Johnson becoming highly paid decoy
PITTSBURGH — Diontae Johnson wanted to be paid like a No. 1 receiver.
The Pittsburgh Steelers obliged over the summer when they gave him a contract extension that put him within the top 20 at his position in the NFL.
So far, there has been little return on investment. For Johnson and the Steelers both.
The next touchdown the four-year veteran catches this season will be his first. His targets have dropped considerably since Kenny Pickett took over at quarterback in the middle of a Week 4 loss to the New York Jets and his 8.9 yards per reception is tied for 106th in the league.
“Any player would be frustrated,” Johnson said after managing just four receptions for 21 yards in Sunday’s 37-30 loss to Cincinnati. “But I just have to keep playing.”
Johnson has tried to be patient over the course of the season, understanding there figured to be a period of adjustment with Ben Roethlisberger — who looked for Johnson nearly 10 times a game in 2020 and 2021 — off in retirement.
Yet Roethlisberger’s departure hasn’t created much of a shift in how Pittsburgh operates. The Steelers are averaging 36.7 pass attempts a game, down slightly from 39.0 in 2021.
The difference is where the ball is going. Johnson has 36 targets over his past five games, the smallest number over any five-game stretch since his rookie year in 2019 when Mason Rudolph and Devlin “Duck” Hodges filled in for an injured Roethlisberger.
Pickett, who has struggled with taking care of the ball at times during the early portion of his career, blamed Cincinnati’s approach for effectively discouraging him from looking Johnson’s way.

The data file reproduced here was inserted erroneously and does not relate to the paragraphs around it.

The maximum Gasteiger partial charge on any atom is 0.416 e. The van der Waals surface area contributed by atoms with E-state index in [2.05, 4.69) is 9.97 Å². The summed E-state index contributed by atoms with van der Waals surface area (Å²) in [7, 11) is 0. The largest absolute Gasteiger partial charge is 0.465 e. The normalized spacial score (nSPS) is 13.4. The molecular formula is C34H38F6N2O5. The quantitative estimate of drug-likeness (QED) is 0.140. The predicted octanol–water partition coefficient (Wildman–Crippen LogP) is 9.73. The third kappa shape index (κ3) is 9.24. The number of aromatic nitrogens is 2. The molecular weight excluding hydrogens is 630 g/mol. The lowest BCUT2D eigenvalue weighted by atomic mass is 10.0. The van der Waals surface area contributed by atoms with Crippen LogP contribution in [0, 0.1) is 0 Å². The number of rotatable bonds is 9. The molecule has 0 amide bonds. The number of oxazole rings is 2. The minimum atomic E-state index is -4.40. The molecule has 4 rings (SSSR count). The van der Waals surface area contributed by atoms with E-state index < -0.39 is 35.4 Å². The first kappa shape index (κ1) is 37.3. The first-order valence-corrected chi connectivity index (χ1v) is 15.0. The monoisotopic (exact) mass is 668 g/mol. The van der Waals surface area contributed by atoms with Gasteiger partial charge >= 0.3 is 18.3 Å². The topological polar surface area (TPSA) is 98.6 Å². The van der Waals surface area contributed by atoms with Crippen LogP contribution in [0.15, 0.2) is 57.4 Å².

Tight end Pat Freiermuth (12), rookie wide receiver George Pickens (seven) and running back Najee Harris (six) all had more targets against the Bengals than Johnson (five).
“That’s frustrating when he’s that good of a player, that talented, and they try and take him out of the game plan,” Pickett said. “There is some things, maybe move him around more and get him in different spots to try and get him the ball.”
Steelers coach Mike Tomlin believes Johnson has been around long enough that he can no longer hide in plain sight, as he may have earlier in his career while playing alongside JuJu Smith-Schuster.
“Diontae is the known commodity within (the receiver) group,” Tomlin said. “So people are going to have an agenda to minimize his impact on the game.”
Maybe, but Roethlisberger still found ways to get Johnson involved last year even after Smith-Schuster went down for the balance of the regular season after injuring his right shoulder. Tomlin pointed out defenses’ commitment to slowing Johnson has created space for Pickens and Freiermuth to make plays.
That doesn’t make it easy for Johnson to watch Pickett’s passes head elsewhere on a consistent basis, particularly a player eager to prove his Pro Bowl selection after a 107-catch season in 2021 wasn’t an anomaly.
“He’s a professional,” Tomlin said. “Obviously, there’s frustrations. He wants to be a component of why we win and a significant component. But he is also a professional. He understands the dynamics of team play and what has to transpire for him to get opportunities.”
Johnson has made a concerted effort to avoid the kind of clickbait-generating comments that Pittsburgh’s past top receivers — Antonio Brown chief among them — made on a regular basis. Yet the veneer may be starting to crack.
Asked if he has his own theory on why he’s essentially become a well-compensated decoy, Johnson shrugged.
“I know it looks like I’m (not) involved (that much),” he said. “It is what it is. It’s the situation I’m in. So I’ve got to deal with it.”
NOTES: Tomlin said RB Jaylen Warren (hamstring), C Mason Cole (foot) and WR Miles Boykin (oblique) will have a chance to play next Monday night at Indianapolis. All three players were injured in the first half against Cincinnati.